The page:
Labor has proposed stronger export restrictions on gas, promising to help reduce energy costs by reserving more domestic supply. On Monday Bill Shorten will promise a permanent gas export control trigger that can be pulled when gas prices are too high, not just when a gas shortfall is forecast. In 2017 the Turnbull government introduced a mechanism for export controls but did not pull the trigger because it reached agreement with major gas producers to quarantine additional supply for the domestic market. Labor also proposes new powers for the Australian Competition and Consumer Commission to crack down on anti-competitive behaviours and to boost domestic supply by introducing a new national interest test for project approvals. Under the new rules the amount of gas due to be dedicated to domestic use will be a consideration for the approval of projects including all new liquified natural gas export facilities or significant expansions of existing facilities.
The Wall Street Journal reports that the White House is cooking up new export controls on China. The idea is to restrict exports to China of technologies that could assist in China's Made in China 2025 manufacturing upgrade initiative. That initiative focuses on 10 priority industries, which include new advanced information technology; automated machine tools and robotics; aerospace and aeronautical equipment; maritime equipment and high-tech shipping; modern rail transport equipment; new-energy vehicles and equipment; power equipment; agricultural equipment; new materials; and biopharma and advanced medical products. Some of these items and technology might on the Commerce Control List and may already be controlled for export to China. Politico reports that the National Security Council is drawing up a list of technologies to be controlled for export to China targeting the priority sectors for Made in China 2025.
The Trump Administration and Beijing are close to inking a deal which would potentially restart ZTE's crippled business. According to sources speaking to Reuters, the governments are currently finalizing an agreement which would remove an existing US export order which has sent ZTE's fortunes into a downward spiral. ZTE was hit with a ban by the US Commerce Department which prevented US companies from selling hardware and equipment to the telecommunications giant for seven years. The export restrictions were imposed after it was alleged that ZTE lied to the Bureau of Industry and Security (BIS) in relation to the discipline of senior staff apparently involved in illegal trade deals with to Iran and North Korea. Instead of disciplinary measures, ZTE allegedly awarded these executives large bonuses for their participation.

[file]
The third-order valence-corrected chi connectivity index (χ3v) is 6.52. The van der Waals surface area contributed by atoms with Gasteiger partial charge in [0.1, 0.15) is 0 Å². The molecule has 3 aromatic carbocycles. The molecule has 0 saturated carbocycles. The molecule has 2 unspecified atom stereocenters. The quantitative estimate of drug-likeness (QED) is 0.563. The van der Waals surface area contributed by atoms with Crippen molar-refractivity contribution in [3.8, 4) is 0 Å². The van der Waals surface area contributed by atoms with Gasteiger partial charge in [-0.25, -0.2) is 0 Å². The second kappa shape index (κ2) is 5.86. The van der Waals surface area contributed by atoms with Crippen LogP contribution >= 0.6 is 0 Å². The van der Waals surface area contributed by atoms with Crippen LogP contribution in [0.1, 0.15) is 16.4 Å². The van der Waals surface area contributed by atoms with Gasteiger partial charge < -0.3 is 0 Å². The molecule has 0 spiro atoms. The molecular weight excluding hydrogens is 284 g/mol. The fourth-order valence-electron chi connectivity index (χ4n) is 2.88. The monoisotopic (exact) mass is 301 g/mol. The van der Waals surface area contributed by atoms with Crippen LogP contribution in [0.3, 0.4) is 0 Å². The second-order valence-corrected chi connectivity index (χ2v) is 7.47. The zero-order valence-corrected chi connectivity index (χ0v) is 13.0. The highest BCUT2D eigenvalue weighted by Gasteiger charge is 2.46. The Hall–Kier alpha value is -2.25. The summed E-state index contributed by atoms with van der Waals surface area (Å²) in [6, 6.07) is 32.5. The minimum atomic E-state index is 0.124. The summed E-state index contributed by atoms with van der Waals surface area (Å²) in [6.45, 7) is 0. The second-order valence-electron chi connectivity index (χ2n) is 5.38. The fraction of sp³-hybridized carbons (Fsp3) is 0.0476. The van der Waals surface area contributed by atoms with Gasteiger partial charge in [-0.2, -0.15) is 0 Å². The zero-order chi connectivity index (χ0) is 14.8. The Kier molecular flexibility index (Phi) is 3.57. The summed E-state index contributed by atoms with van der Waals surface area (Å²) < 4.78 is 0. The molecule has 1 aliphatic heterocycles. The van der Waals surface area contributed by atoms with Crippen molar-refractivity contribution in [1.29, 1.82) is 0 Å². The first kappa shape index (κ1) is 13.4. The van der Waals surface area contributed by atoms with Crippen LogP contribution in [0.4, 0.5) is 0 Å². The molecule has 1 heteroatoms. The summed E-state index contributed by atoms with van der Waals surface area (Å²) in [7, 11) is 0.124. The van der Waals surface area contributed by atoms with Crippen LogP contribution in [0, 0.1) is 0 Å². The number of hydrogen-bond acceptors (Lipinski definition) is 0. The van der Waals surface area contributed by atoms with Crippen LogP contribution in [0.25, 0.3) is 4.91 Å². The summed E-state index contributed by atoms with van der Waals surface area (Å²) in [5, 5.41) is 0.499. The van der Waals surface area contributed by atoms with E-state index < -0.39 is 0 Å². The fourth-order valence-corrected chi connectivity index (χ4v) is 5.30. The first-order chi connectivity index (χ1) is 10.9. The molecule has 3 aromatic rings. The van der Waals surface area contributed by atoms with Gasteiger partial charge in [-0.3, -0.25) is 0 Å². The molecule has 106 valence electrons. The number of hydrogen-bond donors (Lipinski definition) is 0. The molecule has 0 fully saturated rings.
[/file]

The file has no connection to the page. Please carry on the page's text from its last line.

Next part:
According to the proposal, the purpose of the restrictions would be to bolster the U.S.'s national security -- after all, AI has many potential military uses, so why would the U.S. want to put that technology in the hands of nations such as China or North Korea? Silicon Valley opposes these AI export restrictions for a few reasons, according to the NYT's story. Perhaps most obviously, they could hurt American companies and help foreign ones. By limiting where companies such as Amazon and Google could sell their AI services, the restrictions would damage those companies' bottom lines. They'll also leave open a market gap that other nations, such as China, could fill.